I already had an Ibanez ARX300 that I really enjoyed playing. It’s what I call a budget Les Paul double-cut. I picked up an Ibanez ARX320 on sale and decided that would be my Norton®  guitar. I ordered the pickup and stood ready with my soldering iron. When the pickup arrived I literally installed it as soon as I could get the box open. (As a side note, I put an Air Norton™ in the neck position and a coil-splitting push-pull potentiometer.) I was flattened by the result. This is a great pickup. I mean REALLY great. I plugged this guitar into every different setup I could find. I played this Norton®-equipped mahogany-bodied Ibanez ARX320 through Marshall (JVM410H, Vintage Modern 2266, DSL401, 1974X, Class 5, JMP-1+EL84 20/20), Hughes & Kettner (TriAmp MK II, Trilogy, Switchblade), Mesa Boogie (Mark V Combo), Crate (V33, V5), headphone amps (Pocket POD, KORG Pandora PX4, POD 2.0), and computer plug-ins (POD Farm, Amplitube). The Norton® sounded great with all of them. The best way I can describe the tone is being full, crisp, and having a great “growl” sound. I picked up the term “growl” after owning an ART SGX2000 Express preamp/processor—this processor had a 6-band parametric EQ with knobs on the front for quick adjustment, but rather than being labeled with frequencies, each knob had a different adjective such as: Drive, Thrust, Growl, Warmth, Crunch, and Edge. Given that this pickup slightly favors mid-frequencies and Growl is towards the low-mids of the ART parametric, I think the term fits nicely and is accurate in describing the tone. As a bonus, the Norton® sounds great clean, in split-coil mode, and when overdriven cleans up nicely by rolling off the volume.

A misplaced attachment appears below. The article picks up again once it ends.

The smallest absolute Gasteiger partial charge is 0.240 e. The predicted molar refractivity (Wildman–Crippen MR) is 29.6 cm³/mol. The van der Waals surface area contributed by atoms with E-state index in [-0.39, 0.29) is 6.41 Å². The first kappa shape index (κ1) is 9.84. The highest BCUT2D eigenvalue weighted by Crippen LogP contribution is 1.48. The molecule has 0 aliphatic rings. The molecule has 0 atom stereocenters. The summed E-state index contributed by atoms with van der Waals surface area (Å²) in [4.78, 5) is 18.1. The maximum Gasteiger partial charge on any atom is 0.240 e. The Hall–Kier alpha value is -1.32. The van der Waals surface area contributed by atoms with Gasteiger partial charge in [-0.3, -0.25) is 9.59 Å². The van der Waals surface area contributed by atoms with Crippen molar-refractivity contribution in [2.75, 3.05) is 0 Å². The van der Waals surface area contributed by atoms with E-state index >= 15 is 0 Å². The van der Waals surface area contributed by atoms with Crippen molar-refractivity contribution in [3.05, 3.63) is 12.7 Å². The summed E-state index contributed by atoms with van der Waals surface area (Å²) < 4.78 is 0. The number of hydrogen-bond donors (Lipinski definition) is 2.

Now, Norton® has become a staple of my “tonal arsenal.” While I haven’t yet tried it in something other than a mahogany body (Ibanez ARX320, Ibanez S470) I have no doubt that Norton® is going to sound great. The copy above (taken directly from the Dimarzio web site) states that this pickup is, “Really good for opening up the sound of mahogany set-neck guitars.” I don’t think anyone has any doubts about what guitar they’re referencing and I can’t wait until my next Norton® pickups arrive so I can try it in that application and in other guitars as well. Not only is Norton® a great bridge pickup but I can see it working extremely well in the neck position with a more powerful bridge pickup like a Super 3™, Super Distortion®, or even D-Activator™. Another great thing about Norton® is that if you ARE intending to put it in a “mahogany-bodied set-neck guitar” you don’t have to give up your classic looks, as Norton® is available with factory-installed Nickel pickup covers.

So that’s the way it really happened. A video game led me to a great-sounding rock/metal pickup that I’d been overlooking for the longest time. Norton® might just be one of the best not-so-secret pickups on the market today!

You can read my review of the Norton®  and check out sound clips at:

http://www.jemsite.com/compare-guitar-pickups-parts/DiMarzio-DP160-Norton-Bridge-Guitar-Pickup/reviews/

Sound clips and official specifications are available at:

http://www.dimarzio.com

If you want to hear the Norton® tone for yourself, pick up a copy of the Hardline album Double Eclipse.

Play it cuz you love it!!!

Race